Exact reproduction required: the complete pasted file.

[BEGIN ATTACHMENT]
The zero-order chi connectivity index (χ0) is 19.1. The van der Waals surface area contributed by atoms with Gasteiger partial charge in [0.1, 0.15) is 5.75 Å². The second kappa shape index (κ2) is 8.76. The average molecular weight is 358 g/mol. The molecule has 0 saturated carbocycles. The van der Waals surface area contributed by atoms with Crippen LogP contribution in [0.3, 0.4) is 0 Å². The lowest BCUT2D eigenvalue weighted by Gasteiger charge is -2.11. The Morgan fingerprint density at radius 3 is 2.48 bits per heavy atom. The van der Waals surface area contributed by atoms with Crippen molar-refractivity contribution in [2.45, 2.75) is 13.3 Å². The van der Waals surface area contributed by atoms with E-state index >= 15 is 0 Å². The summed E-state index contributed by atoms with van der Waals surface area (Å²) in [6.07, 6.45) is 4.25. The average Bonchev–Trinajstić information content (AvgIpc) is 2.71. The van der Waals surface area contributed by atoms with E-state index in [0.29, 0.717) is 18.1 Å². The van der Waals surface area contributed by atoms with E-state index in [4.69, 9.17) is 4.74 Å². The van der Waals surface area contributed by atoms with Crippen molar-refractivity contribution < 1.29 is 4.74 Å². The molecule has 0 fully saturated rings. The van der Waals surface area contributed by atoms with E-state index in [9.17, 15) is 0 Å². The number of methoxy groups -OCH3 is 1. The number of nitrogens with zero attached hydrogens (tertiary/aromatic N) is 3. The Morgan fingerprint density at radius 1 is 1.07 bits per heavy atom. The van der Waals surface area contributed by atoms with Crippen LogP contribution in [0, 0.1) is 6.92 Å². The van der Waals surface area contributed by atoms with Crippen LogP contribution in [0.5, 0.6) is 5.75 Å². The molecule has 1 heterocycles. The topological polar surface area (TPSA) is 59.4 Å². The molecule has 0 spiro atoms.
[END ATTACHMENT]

The zero-order chi connectivity index (χ0) is 19.1. The van der Waals surface area contributed by atoms with Gasteiger partial charge in [0.1, 0.15) is 5.75 Å². The second kappa shape index (κ2) is 8.76. The average molecular weight is 358 g/mol. The molecule has 0 saturated carbocycles. The van der Waals surface area contributed by atoms with Crippen LogP contribution in [0.3, 0.4) is 0 Å². The lowest BCUT2D eigenvalue weighted by Gasteiger charge is -2.11. The Morgan fingerprint density at radius 3 is 2.48 bits per heavy atom. The van der Waals surface area contributed by atoms with Crippen molar-refractivity contribution in [2.45, 2.75) is 13.3 Å². The van der Waals surface area contributed by atoms with E-state index >= 15 is 0 Å². The summed E-state index contributed by atoms with van der Waals surface area (Å²) in [6.07, 6.45) is 4.25. The average Bonchev–Trinajstić information content (AvgIpc) is 2.71. The van der Waals surface area contributed by atoms with E-state index in [0.29, 0.717) is 18.1 Å². The van der Waals surface area contributed by atoms with E-state index in [4.69, 9.17) is 4.74 Å². The van der Waals surface area contributed by atoms with Crippen molar-refractivity contribution < 1.29 is 4.74 Å². The molecule has 0 fully saturated rings. The van der Waals surface area contributed by atoms with E-state index in [9.17, 15) is 0 Å². The number of methoxy groups -OCH3 is 1. The number of nitrogens with zero attached hydrogens (tertiary/aromatic N) is 3. The Morgan fingerprint density at radius 1 is 1.07 bits per heavy atom. The van der Waals surface area contributed by atoms with Crippen LogP contribution in [0, 0.1) is 6.92 Å². The van der Waals surface area contributed by atoms with Crippen LogP contribution in [0.5, 0.6) is 5.75 Å². The molecule has 1 heterocycles. The topological polar surface area (TPSA) is 59.4 Å². The molecule has 0 spiro atoms.